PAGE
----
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Article

Now's the Time to Take the Leap into Data Virtualization

Data virtualization for small and mid-sized organizations

Financial services IT generally leads any new technology wave.

Large telecoms, pharmaceuticals, and energy firms follow quickly, with retail, government and smaller enterprises typically adopting as new technologies move to mainstream.

Given that data virtualization has now reached mainstream, how is small and mid-sized organization adoption of data virtualization proceeding?  And how are these firms benefiting?

What Is Data Virtualization?
Data virtualization is a data integration approach and technology organizations use to provide users with a business view of data, improve business agility and reduce IT costs.

Data virtualization technology is a form of data integration middleware that leverages high-performance software and an advanced computing architecture to provide business information from multiple sources in a loosely coupled, logically-federated manner.

Most business applications, including BI, analytics and transaction systems, can access data through the data virtualization layer.  This consumption is on demand from the original data sources, including transaction systems, operational data stores, data warehouses and marts, big data, external data sources and more.

Key enabling technology includes:

  • Business views of data using logical data models that provide complete, high quality, actionable information.
  • High performance query algorithms and other optimization techniques that ensure timely, up-to-the-minute data delivery.
  • Standard APIs and an open architecture that simplify consumer-to-middleware-to-data source connectivity.

How Is Data Virtualization Different?
For the past two decades, the solution to accessing disparate data has been to consolidate the data, generally into a data warehouse and associated data marts.

By implementing a virtual data integration layer between data consumers and existing data sources, an organization greatly reduces their physical data consolidation and replicated data storage needs.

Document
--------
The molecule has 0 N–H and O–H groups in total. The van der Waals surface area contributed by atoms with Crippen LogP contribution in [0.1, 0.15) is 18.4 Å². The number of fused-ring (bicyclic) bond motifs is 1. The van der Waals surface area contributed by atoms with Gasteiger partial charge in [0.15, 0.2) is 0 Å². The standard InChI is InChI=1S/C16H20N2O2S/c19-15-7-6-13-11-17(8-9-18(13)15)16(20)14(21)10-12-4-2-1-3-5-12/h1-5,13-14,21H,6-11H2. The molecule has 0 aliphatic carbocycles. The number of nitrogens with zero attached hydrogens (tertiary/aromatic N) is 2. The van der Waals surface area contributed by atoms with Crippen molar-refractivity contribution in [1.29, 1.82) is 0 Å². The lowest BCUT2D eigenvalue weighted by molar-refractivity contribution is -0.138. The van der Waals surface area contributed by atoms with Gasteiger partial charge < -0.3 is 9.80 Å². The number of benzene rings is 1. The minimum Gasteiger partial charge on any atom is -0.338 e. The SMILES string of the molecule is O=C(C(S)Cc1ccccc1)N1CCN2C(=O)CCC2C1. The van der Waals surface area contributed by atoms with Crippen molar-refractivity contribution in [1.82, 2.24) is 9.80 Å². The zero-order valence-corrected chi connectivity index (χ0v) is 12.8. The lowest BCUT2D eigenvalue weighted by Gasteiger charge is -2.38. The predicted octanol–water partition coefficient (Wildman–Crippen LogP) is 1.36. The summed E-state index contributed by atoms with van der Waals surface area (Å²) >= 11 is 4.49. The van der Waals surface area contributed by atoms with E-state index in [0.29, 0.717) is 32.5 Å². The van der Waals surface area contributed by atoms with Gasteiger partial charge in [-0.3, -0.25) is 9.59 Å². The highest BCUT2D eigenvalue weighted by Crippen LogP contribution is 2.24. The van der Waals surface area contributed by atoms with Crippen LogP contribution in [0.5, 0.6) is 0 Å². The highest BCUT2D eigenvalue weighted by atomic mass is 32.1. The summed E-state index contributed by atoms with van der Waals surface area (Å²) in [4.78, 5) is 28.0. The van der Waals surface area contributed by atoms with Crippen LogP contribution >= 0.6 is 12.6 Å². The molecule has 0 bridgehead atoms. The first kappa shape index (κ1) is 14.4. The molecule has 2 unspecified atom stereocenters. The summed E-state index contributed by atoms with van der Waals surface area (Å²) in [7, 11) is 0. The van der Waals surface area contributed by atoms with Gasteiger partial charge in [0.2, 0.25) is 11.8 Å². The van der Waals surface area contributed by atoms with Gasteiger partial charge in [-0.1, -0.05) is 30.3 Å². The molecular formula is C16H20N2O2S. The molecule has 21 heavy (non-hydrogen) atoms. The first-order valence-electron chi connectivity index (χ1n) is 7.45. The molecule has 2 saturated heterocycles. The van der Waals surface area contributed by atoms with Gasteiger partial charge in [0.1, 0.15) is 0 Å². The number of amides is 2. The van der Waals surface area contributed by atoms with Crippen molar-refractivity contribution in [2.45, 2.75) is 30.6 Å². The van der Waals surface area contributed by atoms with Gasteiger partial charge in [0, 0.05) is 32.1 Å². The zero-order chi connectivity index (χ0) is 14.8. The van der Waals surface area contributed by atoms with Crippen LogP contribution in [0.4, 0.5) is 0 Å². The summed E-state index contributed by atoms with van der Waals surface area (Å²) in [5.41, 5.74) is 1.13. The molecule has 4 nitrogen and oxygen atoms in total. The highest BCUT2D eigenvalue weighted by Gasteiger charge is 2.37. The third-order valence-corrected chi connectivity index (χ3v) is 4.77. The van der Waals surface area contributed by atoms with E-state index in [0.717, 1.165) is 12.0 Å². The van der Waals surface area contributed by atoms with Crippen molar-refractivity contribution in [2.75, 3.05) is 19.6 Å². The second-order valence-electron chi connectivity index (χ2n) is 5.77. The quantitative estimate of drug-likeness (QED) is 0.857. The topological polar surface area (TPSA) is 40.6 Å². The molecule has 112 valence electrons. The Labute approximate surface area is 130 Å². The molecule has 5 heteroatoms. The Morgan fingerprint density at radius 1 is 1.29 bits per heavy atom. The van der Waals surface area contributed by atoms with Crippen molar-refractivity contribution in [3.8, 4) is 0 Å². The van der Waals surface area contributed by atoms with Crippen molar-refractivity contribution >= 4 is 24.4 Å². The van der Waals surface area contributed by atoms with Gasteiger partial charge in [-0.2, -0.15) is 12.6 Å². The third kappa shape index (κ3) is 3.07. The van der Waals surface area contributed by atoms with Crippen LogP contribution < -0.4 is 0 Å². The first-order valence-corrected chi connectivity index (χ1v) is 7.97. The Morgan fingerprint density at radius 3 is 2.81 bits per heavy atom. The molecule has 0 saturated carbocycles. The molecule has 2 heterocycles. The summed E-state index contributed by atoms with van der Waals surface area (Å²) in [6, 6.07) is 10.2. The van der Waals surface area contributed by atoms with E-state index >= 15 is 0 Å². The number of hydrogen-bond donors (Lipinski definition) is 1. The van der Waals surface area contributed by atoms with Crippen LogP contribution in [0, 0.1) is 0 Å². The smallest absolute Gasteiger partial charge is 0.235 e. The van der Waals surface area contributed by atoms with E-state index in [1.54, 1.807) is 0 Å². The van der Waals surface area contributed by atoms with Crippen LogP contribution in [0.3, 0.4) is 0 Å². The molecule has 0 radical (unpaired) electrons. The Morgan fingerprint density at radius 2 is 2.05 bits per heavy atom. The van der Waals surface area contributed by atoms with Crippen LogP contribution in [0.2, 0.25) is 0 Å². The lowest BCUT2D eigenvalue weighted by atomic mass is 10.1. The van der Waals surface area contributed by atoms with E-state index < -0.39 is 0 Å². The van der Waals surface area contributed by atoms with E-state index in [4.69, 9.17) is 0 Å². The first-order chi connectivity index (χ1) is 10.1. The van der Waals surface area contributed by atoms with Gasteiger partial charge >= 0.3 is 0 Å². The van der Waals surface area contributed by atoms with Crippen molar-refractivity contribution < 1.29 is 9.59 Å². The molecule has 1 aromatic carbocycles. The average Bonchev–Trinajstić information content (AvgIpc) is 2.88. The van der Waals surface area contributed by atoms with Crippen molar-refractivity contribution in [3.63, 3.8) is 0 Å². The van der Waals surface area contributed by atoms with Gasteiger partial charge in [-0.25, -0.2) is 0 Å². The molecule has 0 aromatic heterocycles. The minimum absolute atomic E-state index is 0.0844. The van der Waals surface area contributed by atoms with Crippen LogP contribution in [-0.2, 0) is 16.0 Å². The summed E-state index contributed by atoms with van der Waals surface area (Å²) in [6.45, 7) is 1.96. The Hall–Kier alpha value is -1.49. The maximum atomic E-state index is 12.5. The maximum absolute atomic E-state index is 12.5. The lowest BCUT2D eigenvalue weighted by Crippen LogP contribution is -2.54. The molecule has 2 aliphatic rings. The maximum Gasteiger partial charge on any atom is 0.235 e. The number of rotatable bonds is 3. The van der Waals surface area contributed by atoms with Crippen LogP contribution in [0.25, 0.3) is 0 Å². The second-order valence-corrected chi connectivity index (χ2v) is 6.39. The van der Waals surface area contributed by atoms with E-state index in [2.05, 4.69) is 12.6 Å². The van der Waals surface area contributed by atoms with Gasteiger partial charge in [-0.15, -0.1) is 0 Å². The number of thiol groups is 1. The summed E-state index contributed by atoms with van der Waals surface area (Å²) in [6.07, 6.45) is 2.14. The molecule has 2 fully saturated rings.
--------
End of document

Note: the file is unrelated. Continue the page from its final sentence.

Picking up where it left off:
When compared to data-warehouse-centric integration approaches, data virtualization enables organizations to accelerate delivery of new and revised business solutions while also reducing initial and ongoing solution costs.

Because data virtualization delivers the flexibility and agility that the traditional approaches were never designed to do, IT groups are adopting data virtualization to complement their earlier data warehouse and ETL investments.

How Does Data Virtualization Improve BI Agility?
That is a very important question to ask.  And we wrote an entire book entitled Data Virtualization: Going Beyond Traditional Data Integration to Achieve Business Agility to answer it.

In the book, we analyzed data virtualization adoption at ten organizations. Business agility - improving their ability to quickly take advantage of new or changing business opportunities - was the key benefit each achieved from data virtualization.

These organizations found data virtualization addressed three elements of business agility:  business decision agility, time-to-solution agility and resource agility.

For business decision agility, data virtualization helped provide the knowledge and insight that could only be derived from complete, high-quality and actionable information.